What is the Zika Virus?

In light of the recent global concern, here’s the lastest on the Zika Virus. We’ve pulled tips from the world’s top health organization to help you to stay up-to-date. What’s the latest? When can we expect a vaccine? What can we do to protect against the virus? I’ve been wondering, and perhaps you have been, too.

zika-mosquito-maps*

So, what is Zika Virus?

Zika virus is a mosquitos-borne illness that has mild flu-like symptoms. It’s transmitted primarily by the Aedes species mosquito (Ae. aegypti and Ae. albopictus), according to the Center for Disease Control. Only a small number of people infected with the virus actually show symptoms. And of these, even a smaller number of people have severe symptoms. Among pregnant women there is a strongly suspected and alarming link between having the virus during pregnancy and babies that are born with smaller than average heads, a condition known as microcephaly.

Where are we on the Timeline?

1947 – The Zika Virus was first discovered in the forests of Uganda. It was isolated in a monkey.

1952 – First human cases of Zika virus were reported in Uganda and Tanzania

1960s to 1980s – During this time the Zika virus was documented in more than 20 types of mosquito species and sporadically in humans. It was considered to be benign.

2007 – Zika Virus spreads from Africa to Asia causing the first outbreak in humans on the Island of Yap, in the Pacific Ocean. No deaths were reported, but records documented 49-59 probably cases of the human infection.

2013 to 2014 – The Zika Virus breaks out in French Polynesia, and it is noted that it may cause more than just a mild illness.

May 15, 2015 – The first case of Zika Virus is reported in Brazil.

November 11, 2015 – Microcephaly is suspected to be linked to women infected with Zika during pregnancy. Brazil declared a national public health emergency.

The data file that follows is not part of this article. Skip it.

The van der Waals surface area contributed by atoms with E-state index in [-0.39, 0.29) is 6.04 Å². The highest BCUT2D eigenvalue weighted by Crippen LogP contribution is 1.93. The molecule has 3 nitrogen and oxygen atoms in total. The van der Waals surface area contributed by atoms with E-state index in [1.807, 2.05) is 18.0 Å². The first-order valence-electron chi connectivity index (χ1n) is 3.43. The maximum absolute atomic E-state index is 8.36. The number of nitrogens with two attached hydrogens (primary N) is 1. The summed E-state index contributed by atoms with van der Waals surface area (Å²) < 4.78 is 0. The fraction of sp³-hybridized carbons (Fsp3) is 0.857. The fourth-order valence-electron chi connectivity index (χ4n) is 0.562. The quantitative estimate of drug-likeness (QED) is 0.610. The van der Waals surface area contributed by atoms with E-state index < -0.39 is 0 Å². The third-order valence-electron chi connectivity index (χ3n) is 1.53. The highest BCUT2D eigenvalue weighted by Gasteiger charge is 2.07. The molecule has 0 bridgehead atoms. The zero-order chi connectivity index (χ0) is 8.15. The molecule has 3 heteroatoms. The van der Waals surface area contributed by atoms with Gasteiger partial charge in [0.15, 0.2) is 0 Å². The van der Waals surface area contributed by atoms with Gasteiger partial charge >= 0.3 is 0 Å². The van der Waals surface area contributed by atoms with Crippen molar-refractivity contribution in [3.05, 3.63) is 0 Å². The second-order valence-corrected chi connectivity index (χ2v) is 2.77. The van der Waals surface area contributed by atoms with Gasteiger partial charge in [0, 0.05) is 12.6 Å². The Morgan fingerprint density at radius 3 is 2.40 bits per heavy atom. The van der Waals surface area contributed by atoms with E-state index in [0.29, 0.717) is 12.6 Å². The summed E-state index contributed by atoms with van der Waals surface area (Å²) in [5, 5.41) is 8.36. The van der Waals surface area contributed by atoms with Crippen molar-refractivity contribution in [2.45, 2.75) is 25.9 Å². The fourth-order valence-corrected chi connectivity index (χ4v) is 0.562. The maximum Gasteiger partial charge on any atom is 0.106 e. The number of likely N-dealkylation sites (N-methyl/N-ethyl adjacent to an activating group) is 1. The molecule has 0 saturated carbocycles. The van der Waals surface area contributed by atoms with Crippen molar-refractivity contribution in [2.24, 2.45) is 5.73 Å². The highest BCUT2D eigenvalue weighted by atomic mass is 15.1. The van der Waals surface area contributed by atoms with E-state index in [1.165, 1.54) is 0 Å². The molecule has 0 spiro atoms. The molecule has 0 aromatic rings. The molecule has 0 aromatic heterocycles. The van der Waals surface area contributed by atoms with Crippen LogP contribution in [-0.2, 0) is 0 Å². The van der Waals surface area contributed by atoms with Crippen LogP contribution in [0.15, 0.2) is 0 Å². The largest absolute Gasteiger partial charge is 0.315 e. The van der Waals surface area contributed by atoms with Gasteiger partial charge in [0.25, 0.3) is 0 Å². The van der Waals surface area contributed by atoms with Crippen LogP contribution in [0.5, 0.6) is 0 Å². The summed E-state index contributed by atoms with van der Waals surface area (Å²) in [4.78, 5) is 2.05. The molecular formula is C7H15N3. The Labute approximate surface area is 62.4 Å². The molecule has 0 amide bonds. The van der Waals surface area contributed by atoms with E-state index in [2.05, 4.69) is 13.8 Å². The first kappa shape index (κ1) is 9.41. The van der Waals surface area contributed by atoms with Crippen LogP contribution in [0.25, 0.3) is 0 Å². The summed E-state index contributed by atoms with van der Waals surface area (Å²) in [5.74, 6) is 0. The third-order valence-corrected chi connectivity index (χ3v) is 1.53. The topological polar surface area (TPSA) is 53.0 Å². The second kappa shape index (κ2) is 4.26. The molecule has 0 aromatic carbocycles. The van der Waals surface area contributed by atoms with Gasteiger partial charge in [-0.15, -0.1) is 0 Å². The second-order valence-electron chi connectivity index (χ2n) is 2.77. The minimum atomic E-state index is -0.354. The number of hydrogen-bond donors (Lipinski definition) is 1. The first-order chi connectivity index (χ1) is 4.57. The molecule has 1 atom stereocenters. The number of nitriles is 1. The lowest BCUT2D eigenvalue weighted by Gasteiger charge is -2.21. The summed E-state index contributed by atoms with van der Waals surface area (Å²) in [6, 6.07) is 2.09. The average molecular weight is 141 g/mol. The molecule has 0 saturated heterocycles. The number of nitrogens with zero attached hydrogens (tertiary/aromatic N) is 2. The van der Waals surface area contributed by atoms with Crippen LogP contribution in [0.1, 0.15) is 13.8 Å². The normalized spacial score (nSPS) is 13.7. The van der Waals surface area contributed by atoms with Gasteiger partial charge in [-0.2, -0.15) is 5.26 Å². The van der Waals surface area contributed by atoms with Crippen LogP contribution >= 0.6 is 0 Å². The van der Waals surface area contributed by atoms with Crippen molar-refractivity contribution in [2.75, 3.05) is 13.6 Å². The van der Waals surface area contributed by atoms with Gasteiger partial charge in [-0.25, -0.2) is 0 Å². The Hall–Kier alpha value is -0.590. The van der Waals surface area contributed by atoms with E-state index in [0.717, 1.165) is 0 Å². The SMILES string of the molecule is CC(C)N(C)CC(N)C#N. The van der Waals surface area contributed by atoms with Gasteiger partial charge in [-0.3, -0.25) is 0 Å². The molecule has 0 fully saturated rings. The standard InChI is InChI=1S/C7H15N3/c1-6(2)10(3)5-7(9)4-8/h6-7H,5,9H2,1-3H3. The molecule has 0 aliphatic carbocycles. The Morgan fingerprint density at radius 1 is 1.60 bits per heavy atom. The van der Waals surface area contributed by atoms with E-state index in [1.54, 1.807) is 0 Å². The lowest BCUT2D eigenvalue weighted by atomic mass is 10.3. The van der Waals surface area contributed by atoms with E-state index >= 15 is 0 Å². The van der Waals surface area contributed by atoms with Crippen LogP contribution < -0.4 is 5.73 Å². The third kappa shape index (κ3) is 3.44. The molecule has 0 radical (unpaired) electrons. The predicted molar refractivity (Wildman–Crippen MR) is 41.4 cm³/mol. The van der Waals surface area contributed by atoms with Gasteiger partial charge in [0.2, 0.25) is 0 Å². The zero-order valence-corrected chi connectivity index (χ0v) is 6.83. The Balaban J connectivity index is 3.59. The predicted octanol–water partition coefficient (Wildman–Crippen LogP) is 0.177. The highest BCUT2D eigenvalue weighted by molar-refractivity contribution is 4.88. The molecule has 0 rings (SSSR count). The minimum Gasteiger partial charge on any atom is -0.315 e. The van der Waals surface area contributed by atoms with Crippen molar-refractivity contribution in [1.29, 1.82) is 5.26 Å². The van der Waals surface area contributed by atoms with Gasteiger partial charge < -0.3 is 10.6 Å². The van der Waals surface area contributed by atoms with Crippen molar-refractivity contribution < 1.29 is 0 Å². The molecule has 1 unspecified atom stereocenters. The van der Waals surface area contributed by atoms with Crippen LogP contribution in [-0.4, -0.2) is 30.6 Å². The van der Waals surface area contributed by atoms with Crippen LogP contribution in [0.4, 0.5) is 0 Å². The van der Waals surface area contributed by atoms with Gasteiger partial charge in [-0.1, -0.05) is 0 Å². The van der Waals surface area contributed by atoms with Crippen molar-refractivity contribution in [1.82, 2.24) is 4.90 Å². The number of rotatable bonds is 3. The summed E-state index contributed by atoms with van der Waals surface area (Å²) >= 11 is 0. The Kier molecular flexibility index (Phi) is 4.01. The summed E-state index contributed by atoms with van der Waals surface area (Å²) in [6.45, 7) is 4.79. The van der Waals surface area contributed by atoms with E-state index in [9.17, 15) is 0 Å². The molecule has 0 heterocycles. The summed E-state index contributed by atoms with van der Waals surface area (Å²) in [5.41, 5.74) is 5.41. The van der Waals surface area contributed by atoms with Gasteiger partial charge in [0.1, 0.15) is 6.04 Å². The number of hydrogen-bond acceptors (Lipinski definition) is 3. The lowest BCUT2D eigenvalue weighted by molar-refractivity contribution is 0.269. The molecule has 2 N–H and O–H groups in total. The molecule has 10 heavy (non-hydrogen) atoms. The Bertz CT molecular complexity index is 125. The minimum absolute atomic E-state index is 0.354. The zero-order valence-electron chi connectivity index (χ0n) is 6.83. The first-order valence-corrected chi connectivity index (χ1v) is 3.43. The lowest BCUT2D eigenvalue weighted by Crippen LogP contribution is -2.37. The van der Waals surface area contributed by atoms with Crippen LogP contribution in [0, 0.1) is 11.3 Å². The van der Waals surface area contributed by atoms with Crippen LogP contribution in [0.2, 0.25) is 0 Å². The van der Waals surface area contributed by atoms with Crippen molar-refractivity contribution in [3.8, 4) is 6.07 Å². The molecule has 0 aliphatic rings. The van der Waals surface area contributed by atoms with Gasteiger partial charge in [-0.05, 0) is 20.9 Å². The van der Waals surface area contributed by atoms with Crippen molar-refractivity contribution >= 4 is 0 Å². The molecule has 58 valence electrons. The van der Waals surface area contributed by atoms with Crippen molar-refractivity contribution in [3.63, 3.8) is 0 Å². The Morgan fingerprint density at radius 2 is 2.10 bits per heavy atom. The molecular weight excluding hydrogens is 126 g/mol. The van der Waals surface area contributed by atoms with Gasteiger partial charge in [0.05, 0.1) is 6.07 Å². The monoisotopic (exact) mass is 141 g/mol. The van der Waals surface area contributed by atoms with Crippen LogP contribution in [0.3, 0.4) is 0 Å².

February 1, 2016 –  The Zika Virus is declared a Public Health Emergency of International Concern by the The World Health Organization (WHO).

Late 2016 – The National Institute for Health (NIH) says Zika vaccines should be ready for the first phase of clinical trials in the late summer or fall of the year.

2018 – The NIH reports the vaccine should be ready for wide-spread distribution, if the research and trials continue as projected.

If you’re curious, there are more details on this Zika Virus Timeline published by the World Health Organization.

Protecting against the Zika Virus

While scientists are busy developing a vaccine, we get to wrestle with the details on how to protect ourselves. We can do our part to help keep the virus from spreading.

arbovirus_inbound*Four tips on what do to :: What the WHO and CDC recommends

1. Don’t travel to areas where the Zika virus is active. Here’s the current CDC Travel Notice.

2. Keep an eye on the status of active Zika cases in your country.

3. Avoid getting bitten by mosquitos if you find yourself in an area with active cases. Here’s the CDC’s list for Tips on Prevention.

4. If you are a man and are traveling to a regions with active Zika transmission, wait 4 weeks before being sexually intimate. Several cases of sexual transmission of the Zika virus from males to their partners have been documented in the United States.

And then there’s the debate about Natural Insect Sprays versus ones that contain DEET. That’s a tough one with lots of pros and cons. We’d love to hear your thoughts on that (Comment below!).

We do not sell any EPA approved products for repelling mosquitoes. Also, we caution pregnant women against using Neem Oil. Although there isn’t any strong evidence for topical Neem products, such as lotion, soaps, oils & serums having any adverse affects on pregnancies, we recommend erring on the side of caution. And note that it’s never safe to ingest Neem products while pregnant or trying to become pregnant. Read up on the properties of Neem and consult your licensed physician anytime you are using an natural herbal treatment.